The tomatillos are slowly coming around to being ripe. I’ve found the way to determine if they’re ready to pick, it’s surprisingly simple. There’s really no trick to it at all – when the fruit fill the lanterns, they’re ripe. Color is irrelevant for this fruit as they can be green all the way to yellow and still be ripe. Friday I pulled the first of those that may some day be ripe leaving the other 3 showing promising signs on the bush. Strangely this heat seeking plant seems to be less impacted by the cold snap we’ve had than most of the rest of the garden.
I was terribly surprised to find that this plant is actually sun-seeking, considering they were selling the seeds here in the perpetually cloudy PNW. I shouldn’t really be surprised at this point, some places sell plants that are wholly inappropriate to this area in what seems to be an effort to keep people coming back to buy more plants.1 Fortunately I’ve set the garden in a place where it gets largely full sun anyway, and this little guy went to town. One thing I didn’t know until searching for information on how to tell if the fruit was rip is that these plants spread. I’d noticed what seemed to be root nodules on the joints of the plant when transplanting, but promptly forgot about them since that’s not typical tomato behavior. But it seems that these guys will spread to the point that 3 of them will take over an 8′x6′ bed. Fortunately mine ended up only being about 3 feet in diameter, but I think this is due to the late start and terrible spring. In the future though, I see some serious pruning in order to keep it from going wild. But, oh the fruit we’ll have!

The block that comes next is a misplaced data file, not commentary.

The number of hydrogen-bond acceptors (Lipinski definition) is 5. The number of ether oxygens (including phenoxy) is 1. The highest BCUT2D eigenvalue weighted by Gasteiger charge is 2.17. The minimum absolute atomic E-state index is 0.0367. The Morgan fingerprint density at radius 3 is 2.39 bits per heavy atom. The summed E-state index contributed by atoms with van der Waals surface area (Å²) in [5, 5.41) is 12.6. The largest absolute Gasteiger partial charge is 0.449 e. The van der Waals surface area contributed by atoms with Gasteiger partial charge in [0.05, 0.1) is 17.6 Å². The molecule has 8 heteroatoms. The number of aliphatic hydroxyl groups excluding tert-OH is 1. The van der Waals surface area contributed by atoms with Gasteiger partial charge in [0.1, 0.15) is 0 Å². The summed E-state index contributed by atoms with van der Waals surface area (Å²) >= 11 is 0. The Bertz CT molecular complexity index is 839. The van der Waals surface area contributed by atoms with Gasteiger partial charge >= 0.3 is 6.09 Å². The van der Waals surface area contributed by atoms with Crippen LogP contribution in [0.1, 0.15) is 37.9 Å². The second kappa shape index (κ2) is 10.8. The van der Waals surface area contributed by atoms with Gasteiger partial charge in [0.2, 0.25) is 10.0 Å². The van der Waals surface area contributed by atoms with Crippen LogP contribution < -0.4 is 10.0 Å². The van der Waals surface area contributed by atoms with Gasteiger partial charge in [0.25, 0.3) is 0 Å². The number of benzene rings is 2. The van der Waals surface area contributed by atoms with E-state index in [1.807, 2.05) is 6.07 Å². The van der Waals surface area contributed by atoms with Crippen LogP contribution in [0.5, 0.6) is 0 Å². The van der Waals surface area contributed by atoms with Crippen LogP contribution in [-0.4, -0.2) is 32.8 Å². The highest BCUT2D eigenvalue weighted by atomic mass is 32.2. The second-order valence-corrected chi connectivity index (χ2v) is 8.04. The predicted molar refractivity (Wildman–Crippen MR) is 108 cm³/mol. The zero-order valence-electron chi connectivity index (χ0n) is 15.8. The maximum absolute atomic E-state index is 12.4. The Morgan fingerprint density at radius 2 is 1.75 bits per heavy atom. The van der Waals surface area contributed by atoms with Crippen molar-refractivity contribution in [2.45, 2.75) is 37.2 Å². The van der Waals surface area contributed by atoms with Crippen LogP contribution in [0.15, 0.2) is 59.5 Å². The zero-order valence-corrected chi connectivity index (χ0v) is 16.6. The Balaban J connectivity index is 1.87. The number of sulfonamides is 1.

- I’m going to hope my cynicism there is unfounded and it’s just a remote buyer purchasing for a whole chain that’s doing this damage. [↩]